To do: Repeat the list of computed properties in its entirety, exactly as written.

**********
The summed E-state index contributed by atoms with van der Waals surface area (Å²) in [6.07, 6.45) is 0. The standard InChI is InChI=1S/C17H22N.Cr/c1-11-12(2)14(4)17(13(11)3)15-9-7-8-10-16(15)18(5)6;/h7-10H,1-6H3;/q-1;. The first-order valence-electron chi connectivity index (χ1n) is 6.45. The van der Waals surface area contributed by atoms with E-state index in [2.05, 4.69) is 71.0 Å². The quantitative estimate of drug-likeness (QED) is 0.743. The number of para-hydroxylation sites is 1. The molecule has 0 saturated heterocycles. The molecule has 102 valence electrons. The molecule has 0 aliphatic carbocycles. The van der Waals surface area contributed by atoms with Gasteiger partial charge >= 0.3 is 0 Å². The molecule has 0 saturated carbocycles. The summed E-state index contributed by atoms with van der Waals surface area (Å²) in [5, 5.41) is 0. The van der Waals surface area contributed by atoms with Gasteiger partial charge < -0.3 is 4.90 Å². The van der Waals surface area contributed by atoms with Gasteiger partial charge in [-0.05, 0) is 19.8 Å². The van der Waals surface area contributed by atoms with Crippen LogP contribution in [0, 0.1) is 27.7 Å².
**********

The summed E-state index contributed by atoms with van der Waals surface area (Å²) in [6.07, 6.45) is 0. The standard InChI is InChI=1S/C17H22N.Cr/c1-11-12(2)14(4)17(13(11)3)15-9-7-8-10-16(15)18(5)6;/h7-10H,1-6H3;/q-1;. The first-order valence-electron chi connectivity index (χ1n) is 6.45. The van der Waals surface area contributed by atoms with E-state index in [2.05, 4.69) is 71.0 Å². The quantitative estimate of drug-likeness (QED) is 0.743. The number of para-hydroxylation sites is 1. The molecule has 0 saturated heterocycles. The molecule has 102 valence electrons. The molecule has 0 aliphatic carbocycles. The van der Waals surface area contributed by atoms with Gasteiger partial charge >= 0.3 is 0 Å². The molecule has 0 saturated carbocycles. The summed E-state index contributed by atoms with van der Waals surface area (Å²) in [5, 5.41) is 0. The van der Waals surface area contributed by atoms with Gasteiger partial charge < -0.3 is 4.90 Å². The van der Waals surface area contributed by atoms with Gasteiger partial charge in [-0.05, 0) is 19.8 Å². The van der Waals surface area contributed by atoms with Crippen LogP contribution in [0, 0.1) is 27.7 Å².